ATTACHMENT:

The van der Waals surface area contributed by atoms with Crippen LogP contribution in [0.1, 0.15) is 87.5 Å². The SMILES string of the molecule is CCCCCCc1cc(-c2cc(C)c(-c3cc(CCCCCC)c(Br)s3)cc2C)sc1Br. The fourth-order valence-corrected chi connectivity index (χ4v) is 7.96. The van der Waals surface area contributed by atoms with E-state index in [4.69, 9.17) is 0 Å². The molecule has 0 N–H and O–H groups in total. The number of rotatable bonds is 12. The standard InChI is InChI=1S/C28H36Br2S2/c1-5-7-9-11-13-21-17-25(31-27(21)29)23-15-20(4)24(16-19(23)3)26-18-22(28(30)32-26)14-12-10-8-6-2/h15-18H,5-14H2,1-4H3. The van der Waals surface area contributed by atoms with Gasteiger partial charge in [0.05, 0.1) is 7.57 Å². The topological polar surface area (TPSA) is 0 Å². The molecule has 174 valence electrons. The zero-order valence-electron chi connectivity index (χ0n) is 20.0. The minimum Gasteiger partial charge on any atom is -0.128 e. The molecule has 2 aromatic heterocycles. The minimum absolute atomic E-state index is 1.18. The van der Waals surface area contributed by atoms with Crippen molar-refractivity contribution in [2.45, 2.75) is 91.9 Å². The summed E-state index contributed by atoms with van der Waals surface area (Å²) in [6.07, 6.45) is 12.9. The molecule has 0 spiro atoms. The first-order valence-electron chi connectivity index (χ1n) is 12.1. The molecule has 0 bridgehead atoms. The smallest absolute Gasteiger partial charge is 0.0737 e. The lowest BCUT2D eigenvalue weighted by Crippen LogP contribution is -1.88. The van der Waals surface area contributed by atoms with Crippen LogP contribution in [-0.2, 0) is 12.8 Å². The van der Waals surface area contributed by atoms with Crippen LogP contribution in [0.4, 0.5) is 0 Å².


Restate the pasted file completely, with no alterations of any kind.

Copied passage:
The van der Waals surface area contributed by atoms with Crippen LogP contribution in [0.1, 0.15) is 87.5 Å². The SMILES string of the molecule is CCCCCCc1cc(-c2cc(C)c(-c3cc(CCCCCC)c(Br)s3)cc2C)sc1Br. The fourth-order valence-corrected chi connectivity index (χ4v) is 7.96. The van der Waals surface area contributed by atoms with E-state index in [4.69, 9.17) is 0 Å². The molecule has 0 N–H and O–H groups in total. The number of rotatable bonds is 12. The standard InChI is InChI=1S/C28H36Br2S2/c1-5-7-9-11-13-21-17-25(31-27(21)29)23-15-20(4)24(16-19(23)3)26-18-22(28(30)32-26)14-12-10-8-6-2/h15-18H,5-14H2,1-4H3. The van der Waals surface area contributed by atoms with Gasteiger partial charge in [0.05, 0.1) is 7.57 Å². The topological polar surface area (TPSA) is 0 Å². The molecule has 174 valence electrons. The zero-order valence-electron chi connectivity index (χ0n) is 20.0. The minimum Gasteiger partial charge on any atom is -0.128 e. The molecule has 2 aromatic heterocycles. The minimum absolute atomic E-state index is 1.18. The van der Waals surface area contributed by atoms with Crippen molar-refractivity contribution in [2.45, 2.75) is 91.9 Å². The summed E-state index contributed by atoms with van der Waals surface area (Å²) in [6.07, 6.45) is 12.9. The molecule has 0 spiro atoms. The first-order valence-electron chi connectivity index (χ1n) is 12.1. The molecule has 0 bridgehead atoms. The smallest absolute Gasteiger partial charge is 0.0737 e. The lowest BCUT2D eigenvalue weighted by Crippen LogP contribution is -1.88. The van der Waals surface area contributed by atoms with Crippen LogP contribution in [-0.2, 0) is 12.8 Å². The van der Waals surface area contributed by atoms with Crippen LogP contribution in [0.4, 0.5) is 0 Å².